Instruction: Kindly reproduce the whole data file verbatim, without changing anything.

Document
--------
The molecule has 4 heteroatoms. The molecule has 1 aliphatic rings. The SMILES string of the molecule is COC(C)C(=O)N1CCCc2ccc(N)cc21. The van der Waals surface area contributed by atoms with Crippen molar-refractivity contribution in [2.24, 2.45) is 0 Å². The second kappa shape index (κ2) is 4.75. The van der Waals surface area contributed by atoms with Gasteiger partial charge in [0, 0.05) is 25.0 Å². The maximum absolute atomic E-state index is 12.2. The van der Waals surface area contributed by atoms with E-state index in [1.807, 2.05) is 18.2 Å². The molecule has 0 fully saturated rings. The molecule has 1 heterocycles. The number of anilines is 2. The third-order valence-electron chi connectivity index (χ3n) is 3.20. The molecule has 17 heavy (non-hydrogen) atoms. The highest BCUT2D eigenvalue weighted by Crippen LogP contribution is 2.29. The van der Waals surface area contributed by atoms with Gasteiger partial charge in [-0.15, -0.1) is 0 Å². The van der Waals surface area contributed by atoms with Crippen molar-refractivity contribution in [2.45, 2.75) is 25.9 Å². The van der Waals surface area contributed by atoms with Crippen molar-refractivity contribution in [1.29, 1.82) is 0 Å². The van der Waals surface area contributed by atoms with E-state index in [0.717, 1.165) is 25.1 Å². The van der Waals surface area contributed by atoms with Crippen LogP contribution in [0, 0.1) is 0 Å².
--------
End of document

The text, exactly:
The molecule has 4 heteroatoms. The molecule has 1 aliphatic rings. The SMILES string of the molecule is COC(C)C(=O)N1CCCc2ccc(N)cc21. The van der Waals surface area contributed by atoms with Crippen molar-refractivity contribution in [2.24, 2.45) is 0 Å². The second kappa shape index (κ2) is 4.75. The van der Waals surface area contributed by atoms with Gasteiger partial charge in [0, 0.05) is 25.0 Å². The maximum absolute atomic E-state index is 12.2. The van der Waals surface area contributed by atoms with E-state index in [1.807, 2.05) is 18.2 Å². The molecule has 0 fully saturated rings. The molecule has 1 heterocycles. The number of anilines is 2. The third-order valence-electron chi connectivity index (χ3n) is 3.20. The molecule has 17 heavy (non-hydrogen) atoms. The highest BCUT2D eigenvalue weighted by Crippen LogP contribution is 2.29. The van der Waals surface area contributed by atoms with Gasteiger partial charge in [-0.15, -0.1) is 0 Å². The van der Waals surface area contributed by atoms with Crippen molar-refractivity contribution in [2.45, 2.75) is 25.9 Å². The van der Waals surface area contributed by atoms with Crippen molar-refractivity contribution in [1.29, 1.82) is 0 Å². The van der Waals surface area contributed by atoms with E-state index in [0.717, 1.165) is 25.1 Å². The van der Waals surface area contributed by atoms with Crippen LogP contribution in [0, 0.1) is 0 Å².